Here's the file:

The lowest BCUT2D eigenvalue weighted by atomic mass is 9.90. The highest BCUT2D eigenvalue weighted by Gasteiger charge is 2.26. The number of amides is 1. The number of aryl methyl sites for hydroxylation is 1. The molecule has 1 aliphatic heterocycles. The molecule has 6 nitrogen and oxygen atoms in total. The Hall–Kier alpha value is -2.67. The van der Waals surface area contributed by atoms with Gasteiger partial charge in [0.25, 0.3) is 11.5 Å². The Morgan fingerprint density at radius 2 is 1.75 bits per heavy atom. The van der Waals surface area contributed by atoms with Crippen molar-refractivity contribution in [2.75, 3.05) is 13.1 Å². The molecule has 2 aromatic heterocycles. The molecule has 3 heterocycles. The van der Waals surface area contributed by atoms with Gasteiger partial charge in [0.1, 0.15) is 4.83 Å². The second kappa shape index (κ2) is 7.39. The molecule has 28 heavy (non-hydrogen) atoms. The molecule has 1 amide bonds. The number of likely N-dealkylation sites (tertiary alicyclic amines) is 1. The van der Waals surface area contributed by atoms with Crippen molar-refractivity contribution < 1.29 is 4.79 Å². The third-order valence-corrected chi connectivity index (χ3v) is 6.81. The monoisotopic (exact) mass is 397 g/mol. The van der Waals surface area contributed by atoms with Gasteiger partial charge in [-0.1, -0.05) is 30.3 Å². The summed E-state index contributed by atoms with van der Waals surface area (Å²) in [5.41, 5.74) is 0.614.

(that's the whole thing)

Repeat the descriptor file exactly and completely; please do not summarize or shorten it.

The lowest BCUT2D eigenvalue weighted by atomic mass is 9.90. The highest BCUT2D eigenvalue weighted by Gasteiger charge is 2.26. The number of amides is 1. The number of aryl methyl sites for hydroxylation is 1. The molecule has 1 aliphatic heterocycles. The molecule has 6 nitrogen and oxygen atoms in total. The Hall–Kier alpha value is -2.67. The van der Waals surface area contributed by atoms with Gasteiger partial charge in [0.25, 0.3) is 11.5 Å². The Morgan fingerprint density at radius 2 is 1.75 bits per heavy atom. The van der Waals surface area contributed by atoms with Crippen molar-refractivity contribution in [2.75, 3.05) is 13.1 Å². The molecule has 2 aromatic heterocycles. The molecule has 3 heterocycles. The van der Waals surface area contributed by atoms with Gasteiger partial charge in [0.1, 0.15) is 4.83 Å². The second kappa shape index (κ2) is 7.39. The molecule has 28 heavy (non-hydrogen) atoms. The molecule has 1 amide bonds. The number of likely N-dealkylation sites (tertiary alicyclic amines) is 1. The van der Waals surface area contributed by atoms with Crippen molar-refractivity contribution < 1.29 is 4.79 Å². The third-order valence-corrected chi connectivity index (χ3v) is 6.81. The monoisotopic (exact) mass is 397 g/mol. The van der Waals surface area contributed by atoms with Gasteiger partial charge in [-0.1, -0.05) is 30.3 Å². The summed E-state index contributed by atoms with van der Waals surface area (Å²) in [5.41, 5.74) is 0.614.